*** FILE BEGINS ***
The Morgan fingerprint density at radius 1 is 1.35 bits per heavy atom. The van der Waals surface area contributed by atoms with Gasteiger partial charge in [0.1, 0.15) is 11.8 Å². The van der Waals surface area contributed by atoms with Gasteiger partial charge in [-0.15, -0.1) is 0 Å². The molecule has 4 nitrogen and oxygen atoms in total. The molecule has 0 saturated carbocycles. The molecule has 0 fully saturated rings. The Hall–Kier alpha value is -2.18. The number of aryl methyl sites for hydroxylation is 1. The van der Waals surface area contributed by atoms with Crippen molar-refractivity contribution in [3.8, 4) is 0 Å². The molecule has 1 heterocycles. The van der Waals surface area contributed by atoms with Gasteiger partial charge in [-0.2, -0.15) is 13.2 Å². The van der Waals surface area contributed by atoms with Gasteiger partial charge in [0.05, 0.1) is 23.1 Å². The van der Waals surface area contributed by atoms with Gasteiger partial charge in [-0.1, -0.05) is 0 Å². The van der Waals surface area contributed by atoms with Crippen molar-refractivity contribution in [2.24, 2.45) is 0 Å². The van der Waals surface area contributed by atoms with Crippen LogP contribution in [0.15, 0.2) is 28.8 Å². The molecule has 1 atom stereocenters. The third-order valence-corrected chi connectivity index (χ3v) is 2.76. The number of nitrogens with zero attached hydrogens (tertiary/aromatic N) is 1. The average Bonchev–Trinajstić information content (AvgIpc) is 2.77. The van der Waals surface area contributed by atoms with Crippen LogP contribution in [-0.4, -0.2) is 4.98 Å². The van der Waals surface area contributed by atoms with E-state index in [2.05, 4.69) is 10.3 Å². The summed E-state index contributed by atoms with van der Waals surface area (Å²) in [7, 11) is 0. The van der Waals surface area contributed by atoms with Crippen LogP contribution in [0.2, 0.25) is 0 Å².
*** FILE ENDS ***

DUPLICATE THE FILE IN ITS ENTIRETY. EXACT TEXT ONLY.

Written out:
The Morgan fingerprint density at radius 1 is 1.35 bits per heavy atom. The van der Waals surface area contributed by atoms with Gasteiger partial charge in [0.1, 0.15) is 11.8 Å². The van der Waals surface area contributed by atoms with Gasteiger partial charge in [-0.15, -0.1) is 0 Å². The molecule has 4 nitrogen and oxygen atoms in total. The molecule has 0 saturated carbocycles. The molecule has 0 fully saturated rings. The Hall–Kier alpha value is -2.18. The number of aryl methyl sites for hydroxylation is 1. The van der Waals surface area contributed by atoms with Crippen molar-refractivity contribution in [3.8, 4) is 0 Å². The molecule has 1 heterocycles. The van der Waals surface area contributed by atoms with Gasteiger partial charge in [-0.2, -0.15) is 13.2 Å². The van der Waals surface area contributed by atoms with Gasteiger partial charge in [0.05, 0.1) is 23.1 Å². The van der Waals surface area contributed by atoms with Gasteiger partial charge in [-0.1, -0.05) is 0 Å². The van der Waals surface area contributed by atoms with Crippen molar-refractivity contribution in [2.24, 2.45) is 0 Å². The van der Waals surface area contributed by atoms with Crippen LogP contribution in [0.15, 0.2) is 28.8 Å². The molecule has 1 atom stereocenters. The third-order valence-corrected chi connectivity index (χ3v) is 2.76. The number of nitrogens with zero attached hydrogens (tertiary/aromatic N) is 1. The average Bonchev–Trinajstić information content (AvgIpc) is 2.77. The van der Waals surface area contributed by atoms with Crippen LogP contribution in [-0.4, -0.2) is 4.98 Å². The van der Waals surface area contributed by atoms with E-state index in [2.05, 4.69) is 10.3 Å². The summed E-state index contributed by atoms with van der Waals surface area (Å²) in [7, 11) is 0. The van der Waals surface area contributed by atoms with Crippen LogP contribution in [0.2, 0.25) is 0 Å².